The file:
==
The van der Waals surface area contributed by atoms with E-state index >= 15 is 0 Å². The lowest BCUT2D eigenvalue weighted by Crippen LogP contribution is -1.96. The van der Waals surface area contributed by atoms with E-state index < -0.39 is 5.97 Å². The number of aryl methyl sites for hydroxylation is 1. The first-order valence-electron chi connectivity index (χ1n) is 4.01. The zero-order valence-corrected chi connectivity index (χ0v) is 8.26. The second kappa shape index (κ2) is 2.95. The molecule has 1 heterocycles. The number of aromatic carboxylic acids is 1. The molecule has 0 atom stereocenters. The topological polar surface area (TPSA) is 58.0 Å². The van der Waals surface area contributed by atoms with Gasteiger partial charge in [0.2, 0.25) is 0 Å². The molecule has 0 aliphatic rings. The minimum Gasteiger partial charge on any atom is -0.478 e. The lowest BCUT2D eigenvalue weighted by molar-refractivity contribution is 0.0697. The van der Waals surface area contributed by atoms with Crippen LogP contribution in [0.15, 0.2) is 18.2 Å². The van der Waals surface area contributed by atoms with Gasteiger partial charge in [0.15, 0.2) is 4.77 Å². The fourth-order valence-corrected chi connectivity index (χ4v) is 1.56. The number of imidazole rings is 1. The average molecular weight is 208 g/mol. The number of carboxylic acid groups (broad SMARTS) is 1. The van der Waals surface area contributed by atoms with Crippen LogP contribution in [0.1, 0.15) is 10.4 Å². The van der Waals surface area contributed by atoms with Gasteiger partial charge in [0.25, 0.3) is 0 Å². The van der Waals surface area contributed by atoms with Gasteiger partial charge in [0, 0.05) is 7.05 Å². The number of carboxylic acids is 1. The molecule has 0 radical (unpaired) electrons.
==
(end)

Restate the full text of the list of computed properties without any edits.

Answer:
The van der Waals surface area contributed by atoms with E-state index >= 15 is 0 Å². The lowest BCUT2D eigenvalue weighted by Crippen LogP contribution is -1.96. The van der Waals surface area contributed by atoms with E-state index < -0.39 is 5.97 Å². The number of aryl methyl sites for hydroxylation is 1. The first-order valence-electron chi connectivity index (χ1n) is 4.01. The zero-order valence-corrected chi connectivity index (χ0v) is 8.26. The second kappa shape index (κ2) is 2.95. The molecule has 1 heterocycles. The number of aromatic carboxylic acids is 1. The molecule has 0 atom stereocenters. The topological polar surface area (TPSA) is 58.0 Å². The van der Waals surface area contributed by atoms with Gasteiger partial charge in [0.2, 0.25) is 0 Å². The molecule has 0 aliphatic rings. The minimum Gasteiger partial charge on any atom is -0.478 e. The lowest BCUT2D eigenvalue weighted by molar-refractivity contribution is 0.0697. The van der Waals surface area contributed by atoms with Crippen LogP contribution in [0.15, 0.2) is 18.2 Å². The van der Waals surface area contributed by atoms with Gasteiger partial charge in [0.15, 0.2) is 4.77 Å². The fourth-order valence-corrected chi connectivity index (χ4v) is 1.56. The number of imidazole rings is 1. The average molecular weight is 208 g/mol. The number of carboxylic acid groups (broad SMARTS) is 1. The van der Waals surface area contributed by atoms with Crippen LogP contribution in [0.1, 0.15) is 10.4 Å². The van der Waals surface area contributed by atoms with Gasteiger partial charge in [0.25, 0.3) is 0 Å². The van der Waals surface area contributed by atoms with Gasteiger partial charge in [0, 0.05) is 7.05 Å². The number of carboxylic acids is 1. The molecule has 0 radical (unpaired) electrons.